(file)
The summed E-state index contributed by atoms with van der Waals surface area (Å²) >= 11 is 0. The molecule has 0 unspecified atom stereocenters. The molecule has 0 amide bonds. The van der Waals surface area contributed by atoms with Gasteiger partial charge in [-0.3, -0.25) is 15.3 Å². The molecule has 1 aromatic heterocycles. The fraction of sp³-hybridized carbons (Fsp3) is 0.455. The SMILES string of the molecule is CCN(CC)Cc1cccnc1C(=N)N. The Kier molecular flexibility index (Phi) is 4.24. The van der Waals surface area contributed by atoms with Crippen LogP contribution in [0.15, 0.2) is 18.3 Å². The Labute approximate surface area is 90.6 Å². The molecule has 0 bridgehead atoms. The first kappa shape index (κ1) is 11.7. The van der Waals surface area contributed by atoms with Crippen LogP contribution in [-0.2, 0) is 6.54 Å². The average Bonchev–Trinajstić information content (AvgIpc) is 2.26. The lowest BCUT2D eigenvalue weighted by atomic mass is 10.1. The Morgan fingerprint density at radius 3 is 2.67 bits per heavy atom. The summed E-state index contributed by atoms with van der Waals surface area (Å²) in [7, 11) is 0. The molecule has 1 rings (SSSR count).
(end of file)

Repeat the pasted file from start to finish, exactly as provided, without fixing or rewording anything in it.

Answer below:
The summed E-state index contributed by atoms with van der Waals surface area (Å²) >= 11 is 0. The molecule has 0 unspecified atom stereocenters. The molecule has 0 amide bonds. The van der Waals surface area contributed by atoms with Gasteiger partial charge in [-0.3, -0.25) is 15.3 Å². The molecule has 1 aromatic heterocycles. The fraction of sp³-hybridized carbons (Fsp3) is 0.455. The SMILES string of the molecule is CCN(CC)Cc1cccnc1C(=N)N. The Kier molecular flexibility index (Phi) is 4.24. The van der Waals surface area contributed by atoms with Crippen LogP contribution in [0.15, 0.2) is 18.3 Å². The Labute approximate surface area is 90.6 Å². The molecule has 0 bridgehead atoms. The first kappa shape index (κ1) is 11.7. The van der Waals surface area contributed by atoms with Crippen LogP contribution in [-0.2, 0) is 6.54 Å². The average Bonchev–Trinajstić information content (AvgIpc) is 2.26. The lowest BCUT2D eigenvalue weighted by atomic mass is 10.1. The Morgan fingerprint density at radius 3 is 2.67 bits per heavy atom. The summed E-state index contributed by atoms with van der Waals surface area (Å²) in [7, 11) is 0. The molecule has 1 rings (SSSR count).